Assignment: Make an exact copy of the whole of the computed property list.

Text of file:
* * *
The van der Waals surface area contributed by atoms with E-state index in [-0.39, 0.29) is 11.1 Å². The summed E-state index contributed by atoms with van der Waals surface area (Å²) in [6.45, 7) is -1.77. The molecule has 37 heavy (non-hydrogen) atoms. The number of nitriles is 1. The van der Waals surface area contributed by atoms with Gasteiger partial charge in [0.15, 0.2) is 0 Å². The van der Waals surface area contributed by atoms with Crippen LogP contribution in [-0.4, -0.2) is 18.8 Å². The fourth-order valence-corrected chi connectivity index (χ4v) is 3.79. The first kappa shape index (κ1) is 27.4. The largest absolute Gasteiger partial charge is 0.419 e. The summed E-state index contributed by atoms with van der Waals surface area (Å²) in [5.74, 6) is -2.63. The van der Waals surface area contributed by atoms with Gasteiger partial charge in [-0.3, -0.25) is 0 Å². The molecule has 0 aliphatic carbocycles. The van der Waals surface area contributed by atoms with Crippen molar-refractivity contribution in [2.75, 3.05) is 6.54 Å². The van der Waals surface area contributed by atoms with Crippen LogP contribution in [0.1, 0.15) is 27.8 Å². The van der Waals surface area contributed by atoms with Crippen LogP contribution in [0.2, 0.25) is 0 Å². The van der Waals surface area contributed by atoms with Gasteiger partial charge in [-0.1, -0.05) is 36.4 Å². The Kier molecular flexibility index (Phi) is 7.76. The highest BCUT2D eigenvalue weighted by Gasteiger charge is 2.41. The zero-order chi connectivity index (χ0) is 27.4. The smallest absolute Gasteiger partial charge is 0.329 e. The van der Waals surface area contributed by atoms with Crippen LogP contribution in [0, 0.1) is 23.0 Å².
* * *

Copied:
The van der Waals surface area contributed by atoms with E-state index in [-0.39, 0.29) is 11.1 Å². The summed E-state index contributed by atoms with van der Waals surface area (Å²) in [6.45, 7) is -1.77. The molecule has 37 heavy (non-hydrogen) atoms. The number of nitriles is 1. The van der Waals surface area contributed by atoms with Gasteiger partial charge in [0.15, 0.2) is 0 Å². The van der Waals surface area contributed by atoms with Crippen LogP contribution in [-0.4, -0.2) is 18.8 Å². The fourth-order valence-corrected chi connectivity index (χ4v) is 3.79. The first kappa shape index (κ1) is 27.4. The largest absolute Gasteiger partial charge is 0.419 e. The summed E-state index contributed by atoms with van der Waals surface area (Å²) in [5.74, 6) is -2.63. The van der Waals surface area contributed by atoms with Gasteiger partial charge in [-0.3, -0.25) is 0 Å². The molecule has 0 aliphatic carbocycles. The van der Waals surface area contributed by atoms with Crippen molar-refractivity contribution in [2.75, 3.05) is 6.54 Å². The van der Waals surface area contributed by atoms with Crippen LogP contribution in [0.1, 0.15) is 27.8 Å². The van der Waals surface area contributed by atoms with Crippen LogP contribution in [0.2, 0.25) is 0 Å². The van der Waals surface area contributed by atoms with Gasteiger partial charge in [-0.1, -0.05) is 36.4 Å². The Kier molecular flexibility index (Phi) is 7.76. The highest BCUT2D eigenvalue weighted by Gasteiger charge is 2.41. The zero-order chi connectivity index (χ0) is 27.4. The smallest absolute Gasteiger partial charge is 0.329 e. The van der Waals surface area contributed by atoms with Crippen LogP contribution in [0, 0.1) is 23.0 Å².